Rather than focus on what the Google Glasses are or are not, investors should be asking deeper questions:
How far is this idea from the market?
How deep is the project pipeline?
Assuming Google can get these things made (and I suspect Motorola Mobility can make them) you come down to questions of price and application. Having literally dozens of neighbors who walk around with Bluetooth headsets on their ears, I suspect this won't be a tough sale, as hardware.
But I also suspect analysts who call this an "interface with reality" have it wrong, too. This should be seen, first and foremost, as a communications interface. The view at the top of your glasses becomes a screen, and your voice becomes the stylus or keyboard. Software will be key to its success.
On the bearish side, let's admit that there's a huge safety issue. Distracted driving doesn't come just from pressing buttons on a keyboard. You are equally distracted while interacting in hands-free mode, just as you can get distracted by the coffee or food in your hand and the whiny baby behind you. How do you make sure this is only being used by passengers, not drivers?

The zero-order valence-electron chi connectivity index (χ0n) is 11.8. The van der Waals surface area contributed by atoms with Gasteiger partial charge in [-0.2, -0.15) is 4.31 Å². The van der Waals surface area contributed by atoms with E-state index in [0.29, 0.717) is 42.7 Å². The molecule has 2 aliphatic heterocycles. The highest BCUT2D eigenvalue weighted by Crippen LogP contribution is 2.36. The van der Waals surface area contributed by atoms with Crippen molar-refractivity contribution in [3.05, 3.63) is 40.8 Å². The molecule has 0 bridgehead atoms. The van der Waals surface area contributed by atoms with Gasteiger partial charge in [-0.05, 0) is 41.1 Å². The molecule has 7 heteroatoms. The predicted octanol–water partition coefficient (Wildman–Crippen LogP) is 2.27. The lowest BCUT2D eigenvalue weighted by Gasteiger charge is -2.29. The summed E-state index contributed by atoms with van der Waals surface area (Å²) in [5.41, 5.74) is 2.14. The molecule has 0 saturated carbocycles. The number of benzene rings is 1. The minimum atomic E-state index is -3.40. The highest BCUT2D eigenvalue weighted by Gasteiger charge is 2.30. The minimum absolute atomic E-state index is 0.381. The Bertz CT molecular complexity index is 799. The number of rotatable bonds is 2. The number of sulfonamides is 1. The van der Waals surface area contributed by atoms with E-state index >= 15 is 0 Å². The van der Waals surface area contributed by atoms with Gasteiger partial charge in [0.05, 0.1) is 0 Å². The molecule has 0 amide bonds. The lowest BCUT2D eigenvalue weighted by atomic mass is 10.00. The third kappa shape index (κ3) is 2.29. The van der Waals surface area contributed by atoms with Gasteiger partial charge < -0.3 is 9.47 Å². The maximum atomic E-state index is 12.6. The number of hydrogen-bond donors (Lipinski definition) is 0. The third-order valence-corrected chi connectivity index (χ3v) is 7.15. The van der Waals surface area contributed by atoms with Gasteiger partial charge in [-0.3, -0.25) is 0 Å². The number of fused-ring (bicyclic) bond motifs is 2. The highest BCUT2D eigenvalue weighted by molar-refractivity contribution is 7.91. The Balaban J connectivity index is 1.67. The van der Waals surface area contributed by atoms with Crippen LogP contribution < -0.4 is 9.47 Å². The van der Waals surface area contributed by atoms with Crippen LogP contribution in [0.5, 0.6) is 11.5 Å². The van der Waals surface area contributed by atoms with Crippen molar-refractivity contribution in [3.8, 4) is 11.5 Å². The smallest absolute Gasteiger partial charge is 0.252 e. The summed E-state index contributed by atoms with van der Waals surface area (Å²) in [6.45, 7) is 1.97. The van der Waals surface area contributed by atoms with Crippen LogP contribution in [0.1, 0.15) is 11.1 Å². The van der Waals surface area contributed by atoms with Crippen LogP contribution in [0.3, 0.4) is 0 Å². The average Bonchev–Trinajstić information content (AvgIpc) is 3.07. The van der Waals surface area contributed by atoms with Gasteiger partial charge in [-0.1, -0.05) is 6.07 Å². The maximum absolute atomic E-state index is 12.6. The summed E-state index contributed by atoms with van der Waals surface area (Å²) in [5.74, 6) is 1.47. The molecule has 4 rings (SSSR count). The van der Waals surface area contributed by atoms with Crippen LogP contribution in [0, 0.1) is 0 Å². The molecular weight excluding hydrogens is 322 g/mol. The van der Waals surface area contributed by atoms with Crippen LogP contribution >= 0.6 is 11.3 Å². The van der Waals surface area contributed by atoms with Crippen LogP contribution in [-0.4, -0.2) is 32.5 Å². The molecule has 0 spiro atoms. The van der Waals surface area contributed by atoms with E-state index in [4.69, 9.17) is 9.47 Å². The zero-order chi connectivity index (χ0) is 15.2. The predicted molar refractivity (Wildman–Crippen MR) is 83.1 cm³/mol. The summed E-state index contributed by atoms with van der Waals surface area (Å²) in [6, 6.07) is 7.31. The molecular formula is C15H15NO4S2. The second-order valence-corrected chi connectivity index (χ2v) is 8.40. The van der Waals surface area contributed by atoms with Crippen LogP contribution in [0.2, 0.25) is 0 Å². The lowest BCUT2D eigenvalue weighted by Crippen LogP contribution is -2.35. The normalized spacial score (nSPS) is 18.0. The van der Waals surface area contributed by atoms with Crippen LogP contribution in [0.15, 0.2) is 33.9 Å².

Beyond the device itself, however, here are my questions about the corporate change process being embarked upon here:
How do you empower people throughout the company if you're putting so many eggs in one San Francisco basket?
Is this going to be a product center, a services center, or a mere patent center?
In short, I want to know a lot more about the management of this center, its place within the corporate culture, and Google's go-to-market plans on its innovations before I give this a thumbs-up.
Meanwhile, it's good PR. Everybody loves Beaker. (I don't trust Honeydew, however.)